Urine and Faeces Stain Removal
Pet Urine Stains

Urine Damage Treatment

Between 30% and 40% of UK households have at least one cat or a dog in residence and although they may be our best friends they may not be the best friend of our carpets, rugs, draperies and upholstery. Animal related accidents and stains can be challenging to remove, so it’s always best to have the area immediately professionally cleaned.

Unfortunately there are two types of reactions that can take place between the chemicals in an animal’s urine and those in the dyes and fibres of carpets and textile furnishings. The first type of reaction is immediately noticeable. The yellow colour of the urine can change the colours of the fibre or fabric (especially light colours) as soon as it comes in contact with them.

The other reactions develop slowly over several days to several months and can result in permanent changes to the dyes and fibres. Not only can the colour of the dyes change, but also the fibres may become weakened or destroyed by the aged urine. The decomposing urine can also produce a very objectionable odour.

These damaged areas can become more obvious to the eye after cleaning because any dirt that has built up on the stain over time may have hidden changes in the colour until it is cleaned.  Also, dyes weakened by urine may bleed or run, especially on fine wool rugs.
Remember, pet issues, if forgotten or never discovered, will return to haunt you.  Dried urine will smell like strong ammonia when humidity is high or when the spot is rewetted. 

Faeces and urine can also contain harmful bacteria, and a spot that is small on the surface is often many times larger on the underside. Sometimes damage caused by aged urine can only be remedied by the removal of the contaminated carpet and underlay and having the sub-floor professionally treated.

Urine Decontamination and Damage Treatment

As explained, pet urine can not only cause permanent damage to your floors and fabrics but can also create an unhealthy indoor environment. This is the reason why it cause so much damage:

When urine is first deposited onto a floor or fabric, it has a pH of about 4 or 5, which is on the acid side of the pH Scale, and this is why it's easier to remove right then when it is fresh.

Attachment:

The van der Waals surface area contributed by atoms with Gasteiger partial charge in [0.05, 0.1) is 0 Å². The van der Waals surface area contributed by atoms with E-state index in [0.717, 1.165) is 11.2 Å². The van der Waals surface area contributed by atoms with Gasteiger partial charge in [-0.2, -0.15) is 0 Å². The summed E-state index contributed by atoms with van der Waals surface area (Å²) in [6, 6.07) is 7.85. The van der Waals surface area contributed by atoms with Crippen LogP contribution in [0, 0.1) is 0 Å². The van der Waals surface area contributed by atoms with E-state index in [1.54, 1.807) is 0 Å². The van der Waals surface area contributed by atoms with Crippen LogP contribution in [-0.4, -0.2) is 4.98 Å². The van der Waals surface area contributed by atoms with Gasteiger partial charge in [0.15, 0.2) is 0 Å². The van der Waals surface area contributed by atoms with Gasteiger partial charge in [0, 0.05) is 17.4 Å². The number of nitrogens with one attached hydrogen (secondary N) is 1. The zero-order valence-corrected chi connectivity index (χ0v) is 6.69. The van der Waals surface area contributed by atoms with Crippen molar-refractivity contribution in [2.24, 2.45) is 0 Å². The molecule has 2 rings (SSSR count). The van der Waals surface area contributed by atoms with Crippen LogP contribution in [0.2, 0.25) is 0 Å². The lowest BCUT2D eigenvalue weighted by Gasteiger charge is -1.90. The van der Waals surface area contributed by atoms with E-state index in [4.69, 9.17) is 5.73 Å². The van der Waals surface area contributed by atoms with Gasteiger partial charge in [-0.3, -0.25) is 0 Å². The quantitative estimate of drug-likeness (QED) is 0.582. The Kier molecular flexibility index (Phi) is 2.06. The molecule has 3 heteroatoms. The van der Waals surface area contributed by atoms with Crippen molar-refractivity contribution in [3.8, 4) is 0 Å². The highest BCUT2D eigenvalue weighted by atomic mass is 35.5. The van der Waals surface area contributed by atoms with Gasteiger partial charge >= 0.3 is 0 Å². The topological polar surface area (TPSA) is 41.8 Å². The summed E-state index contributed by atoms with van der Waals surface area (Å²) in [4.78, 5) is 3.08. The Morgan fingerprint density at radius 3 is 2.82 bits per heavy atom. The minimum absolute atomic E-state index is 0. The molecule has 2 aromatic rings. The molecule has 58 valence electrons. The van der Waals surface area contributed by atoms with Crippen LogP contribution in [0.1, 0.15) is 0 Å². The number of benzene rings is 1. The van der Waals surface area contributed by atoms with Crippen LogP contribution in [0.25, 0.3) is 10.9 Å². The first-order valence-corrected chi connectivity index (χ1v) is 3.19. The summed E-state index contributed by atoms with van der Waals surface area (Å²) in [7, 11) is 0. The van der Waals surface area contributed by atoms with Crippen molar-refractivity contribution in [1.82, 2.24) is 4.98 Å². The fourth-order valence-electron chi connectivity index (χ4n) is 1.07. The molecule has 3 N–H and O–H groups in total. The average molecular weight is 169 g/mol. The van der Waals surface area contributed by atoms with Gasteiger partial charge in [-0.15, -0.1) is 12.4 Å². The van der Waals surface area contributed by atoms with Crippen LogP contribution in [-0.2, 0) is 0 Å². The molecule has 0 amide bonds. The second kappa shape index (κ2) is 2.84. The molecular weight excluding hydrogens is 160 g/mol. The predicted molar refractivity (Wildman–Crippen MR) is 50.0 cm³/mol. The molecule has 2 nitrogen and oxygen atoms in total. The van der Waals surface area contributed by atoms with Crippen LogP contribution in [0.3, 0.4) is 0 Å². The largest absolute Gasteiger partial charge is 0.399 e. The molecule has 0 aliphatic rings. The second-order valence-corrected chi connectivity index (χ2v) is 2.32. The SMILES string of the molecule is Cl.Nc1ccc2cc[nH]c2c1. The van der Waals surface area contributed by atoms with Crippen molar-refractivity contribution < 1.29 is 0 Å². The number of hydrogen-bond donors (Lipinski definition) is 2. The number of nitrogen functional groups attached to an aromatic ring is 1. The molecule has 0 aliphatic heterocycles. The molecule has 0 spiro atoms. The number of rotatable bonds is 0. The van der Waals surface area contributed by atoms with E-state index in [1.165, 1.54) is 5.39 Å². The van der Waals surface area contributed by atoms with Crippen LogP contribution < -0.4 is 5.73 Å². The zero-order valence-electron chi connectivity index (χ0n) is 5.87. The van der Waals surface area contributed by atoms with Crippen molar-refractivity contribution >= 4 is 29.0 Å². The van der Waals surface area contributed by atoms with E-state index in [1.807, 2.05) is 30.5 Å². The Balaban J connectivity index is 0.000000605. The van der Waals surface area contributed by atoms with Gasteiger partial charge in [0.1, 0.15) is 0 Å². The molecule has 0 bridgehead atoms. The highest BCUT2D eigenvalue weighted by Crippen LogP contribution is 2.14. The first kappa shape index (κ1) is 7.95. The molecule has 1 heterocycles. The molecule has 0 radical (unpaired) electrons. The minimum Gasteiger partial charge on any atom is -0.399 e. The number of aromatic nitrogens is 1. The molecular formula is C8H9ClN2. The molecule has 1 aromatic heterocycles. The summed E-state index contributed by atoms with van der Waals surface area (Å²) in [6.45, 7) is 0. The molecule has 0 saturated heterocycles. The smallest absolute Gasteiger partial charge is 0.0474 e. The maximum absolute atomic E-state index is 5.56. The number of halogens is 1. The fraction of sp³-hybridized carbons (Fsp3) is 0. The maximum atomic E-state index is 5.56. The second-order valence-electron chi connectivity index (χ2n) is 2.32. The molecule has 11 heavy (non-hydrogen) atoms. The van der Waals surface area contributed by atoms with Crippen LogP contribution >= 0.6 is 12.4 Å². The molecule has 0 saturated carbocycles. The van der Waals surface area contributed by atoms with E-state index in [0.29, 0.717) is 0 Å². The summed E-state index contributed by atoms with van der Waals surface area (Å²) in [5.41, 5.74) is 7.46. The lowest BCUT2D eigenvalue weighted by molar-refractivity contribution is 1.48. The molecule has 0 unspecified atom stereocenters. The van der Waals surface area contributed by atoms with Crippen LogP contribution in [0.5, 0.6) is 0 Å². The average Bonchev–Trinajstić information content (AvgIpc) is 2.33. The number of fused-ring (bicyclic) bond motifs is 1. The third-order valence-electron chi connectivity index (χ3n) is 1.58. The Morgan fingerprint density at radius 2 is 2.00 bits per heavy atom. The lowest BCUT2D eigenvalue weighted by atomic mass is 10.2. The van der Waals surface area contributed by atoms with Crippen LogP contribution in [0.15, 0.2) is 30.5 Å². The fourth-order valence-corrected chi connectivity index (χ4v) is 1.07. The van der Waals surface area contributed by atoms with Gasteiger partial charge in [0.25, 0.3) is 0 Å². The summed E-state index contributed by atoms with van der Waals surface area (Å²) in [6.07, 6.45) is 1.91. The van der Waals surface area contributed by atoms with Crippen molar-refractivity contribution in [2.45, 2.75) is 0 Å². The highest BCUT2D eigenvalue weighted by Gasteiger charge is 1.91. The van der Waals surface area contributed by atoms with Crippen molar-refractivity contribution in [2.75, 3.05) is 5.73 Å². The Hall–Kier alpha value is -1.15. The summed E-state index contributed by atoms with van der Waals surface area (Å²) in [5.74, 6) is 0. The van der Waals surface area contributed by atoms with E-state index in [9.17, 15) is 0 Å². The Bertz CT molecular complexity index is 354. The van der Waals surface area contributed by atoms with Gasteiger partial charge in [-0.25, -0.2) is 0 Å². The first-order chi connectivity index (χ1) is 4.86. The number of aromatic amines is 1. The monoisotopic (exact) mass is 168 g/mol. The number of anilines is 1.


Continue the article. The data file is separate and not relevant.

Once it dries it turns “alkaline” and to a much higher pH of between 10 to12 on the scale and then it becomes much more difficult to remove. The warm acid state of the urine offers a perfect breeding ground for bacteria, which begin to flourish almost immediately. In this original acid state the urine begins to oxidize and react with the carpet to create a colour change, which then becomes permanent if the urine is not removed immediately. Some of this colour change can be attributed to the strong ammonia that forms as the urine passes through bacterial and chemical change. If left for days or weeks, depending on the fabric or floor type, it will change the dye structure, therefore causing permanent staining. Even if the soluble deposits are removed, the damage to the dye structure may already be done.

Odour and its cause

There are two sources of odours associated with urine. The first comes from bacteria that grow abundantly in dark warm places living on a never-ending food source, quite possibly from your own pet! This bacteria growth and the breakdown of the urine creates what is known as amino acids. These complex organic compounds will often work deep into the fibres to a point of becoming part of the fibre which can present a challenging situation. The waste materials and gases from the decomposing urine create an unpleasant odour. When dried urine is remoistened, it gives off an ammonia gas. If smelled once it is seldom forgotten.